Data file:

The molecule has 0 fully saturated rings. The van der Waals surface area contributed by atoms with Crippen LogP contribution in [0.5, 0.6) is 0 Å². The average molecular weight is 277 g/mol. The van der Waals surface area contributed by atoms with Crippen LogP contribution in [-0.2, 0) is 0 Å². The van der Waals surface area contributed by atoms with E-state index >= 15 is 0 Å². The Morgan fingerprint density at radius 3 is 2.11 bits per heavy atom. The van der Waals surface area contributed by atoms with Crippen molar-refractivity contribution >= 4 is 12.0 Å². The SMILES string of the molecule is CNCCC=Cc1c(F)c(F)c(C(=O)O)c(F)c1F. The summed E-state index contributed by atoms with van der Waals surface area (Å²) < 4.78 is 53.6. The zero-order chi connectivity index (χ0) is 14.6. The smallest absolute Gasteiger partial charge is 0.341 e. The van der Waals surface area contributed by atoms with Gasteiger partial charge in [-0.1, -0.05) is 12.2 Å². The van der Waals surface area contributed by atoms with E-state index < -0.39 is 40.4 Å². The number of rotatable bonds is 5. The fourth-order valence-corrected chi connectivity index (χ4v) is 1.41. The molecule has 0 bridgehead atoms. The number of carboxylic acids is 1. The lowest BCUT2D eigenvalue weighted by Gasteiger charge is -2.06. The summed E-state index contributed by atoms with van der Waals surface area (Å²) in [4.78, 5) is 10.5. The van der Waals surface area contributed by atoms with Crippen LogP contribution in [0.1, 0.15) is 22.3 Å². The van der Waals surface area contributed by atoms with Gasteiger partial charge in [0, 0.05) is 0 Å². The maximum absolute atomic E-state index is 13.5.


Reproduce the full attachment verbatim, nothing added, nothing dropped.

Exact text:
The molecule has 0 fully saturated rings. The van der Waals surface area contributed by atoms with Crippen LogP contribution in [0.5, 0.6) is 0 Å². The average molecular weight is 277 g/mol. The van der Waals surface area contributed by atoms with Crippen LogP contribution in [-0.2, 0) is 0 Å². The van der Waals surface area contributed by atoms with E-state index >= 15 is 0 Å². The Morgan fingerprint density at radius 3 is 2.11 bits per heavy atom. The van der Waals surface area contributed by atoms with Crippen molar-refractivity contribution >= 4 is 12.0 Å². The SMILES string of the molecule is CNCCC=Cc1c(F)c(F)c(C(=O)O)c(F)c1F. The summed E-state index contributed by atoms with van der Waals surface area (Å²) < 4.78 is 53.6. The zero-order chi connectivity index (χ0) is 14.6. The smallest absolute Gasteiger partial charge is 0.341 e. The van der Waals surface area contributed by atoms with Gasteiger partial charge in [-0.1, -0.05) is 12.2 Å². The van der Waals surface area contributed by atoms with E-state index < -0.39 is 40.4 Å². The number of rotatable bonds is 5. The fourth-order valence-corrected chi connectivity index (χ4v) is 1.41. The molecule has 0 bridgehead atoms. The number of carboxylic acids is 1. The lowest BCUT2D eigenvalue weighted by Gasteiger charge is -2.06. The summed E-state index contributed by atoms with van der Waals surface area (Å²) in [4.78, 5) is 10.5. The van der Waals surface area contributed by atoms with Crippen LogP contribution in [0.1, 0.15) is 22.3 Å². The van der Waals surface area contributed by atoms with Gasteiger partial charge in [0, 0.05) is 0 Å². The maximum absolute atomic E-state index is 13.5.